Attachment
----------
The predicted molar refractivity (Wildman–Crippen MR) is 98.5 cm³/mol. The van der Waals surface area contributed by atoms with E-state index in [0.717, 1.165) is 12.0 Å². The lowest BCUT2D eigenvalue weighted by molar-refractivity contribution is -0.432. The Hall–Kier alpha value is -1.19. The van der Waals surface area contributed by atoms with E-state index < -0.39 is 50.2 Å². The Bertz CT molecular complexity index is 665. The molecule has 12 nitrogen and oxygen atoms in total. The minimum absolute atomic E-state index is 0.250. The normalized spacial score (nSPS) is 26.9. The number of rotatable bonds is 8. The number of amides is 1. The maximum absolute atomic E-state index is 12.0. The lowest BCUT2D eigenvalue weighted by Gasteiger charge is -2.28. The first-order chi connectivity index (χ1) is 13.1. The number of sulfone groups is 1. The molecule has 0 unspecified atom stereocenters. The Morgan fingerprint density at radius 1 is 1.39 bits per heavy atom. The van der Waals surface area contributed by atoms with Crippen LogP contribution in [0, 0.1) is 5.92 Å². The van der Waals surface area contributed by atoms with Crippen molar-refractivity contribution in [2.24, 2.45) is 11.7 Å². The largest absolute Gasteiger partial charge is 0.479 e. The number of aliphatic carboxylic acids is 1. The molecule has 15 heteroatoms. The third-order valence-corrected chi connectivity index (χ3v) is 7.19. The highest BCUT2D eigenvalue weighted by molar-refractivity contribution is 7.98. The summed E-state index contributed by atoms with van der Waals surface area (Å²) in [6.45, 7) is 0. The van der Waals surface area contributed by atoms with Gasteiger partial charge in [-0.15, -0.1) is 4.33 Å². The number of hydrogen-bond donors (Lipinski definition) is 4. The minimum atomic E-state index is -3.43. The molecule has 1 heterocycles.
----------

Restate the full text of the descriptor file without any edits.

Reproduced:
The predicted molar refractivity (Wildman–Crippen MR) is 98.5 cm³/mol. The van der Waals surface area contributed by atoms with E-state index in [0.717, 1.165) is 12.0 Å². The lowest BCUT2D eigenvalue weighted by molar-refractivity contribution is -0.432. The Hall–Kier alpha value is -1.19. The van der Waals surface area contributed by atoms with E-state index < -0.39 is 50.2 Å². The Bertz CT molecular complexity index is 665. The molecule has 12 nitrogen and oxygen atoms in total. The minimum absolute atomic E-state index is 0.250. The normalized spacial score (nSPS) is 26.9. The number of rotatable bonds is 8. The number of amides is 1. The maximum absolute atomic E-state index is 12.0. The lowest BCUT2D eigenvalue weighted by Gasteiger charge is -2.28. The first-order chi connectivity index (χ1) is 13.1. The number of sulfone groups is 1. The molecule has 0 unspecified atom stereocenters. The Morgan fingerprint density at radius 1 is 1.39 bits per heavy atom. The van der Waals surface area contributed by atoms with Crippen LogP contribution in [0, 0.1) is 5.92 Å². The van der Waals surface area contributed by atoms with Crippen molar-refractivity contribution in [2.24, 2.45) is 11.7 Å². The largest absolute Gasteiger partial charge is 0.479 e. The number of aliphatic carboxylic acids is 1. The molecule has 15 heteroatoms. The third-order valence-corrected chi connectivity index (χ3v) is 7.19. The highest BCUT2D eigenvalue weighted by molar-refractivity contribution is 7.98. The summed E-state index contributed by atoms with van der Waals surface area (Å²) in [6.45, 7) is 0. The van der Waals surface area contributed by atoms with Gasteiger partial charge in [-0.15, -0.1) is 4.33 Å². The number of hydrogen-bond donors (Lipinski definition) is 4. The minimum atomic E-state index is -3.43. The molecule has 1 heterocycles.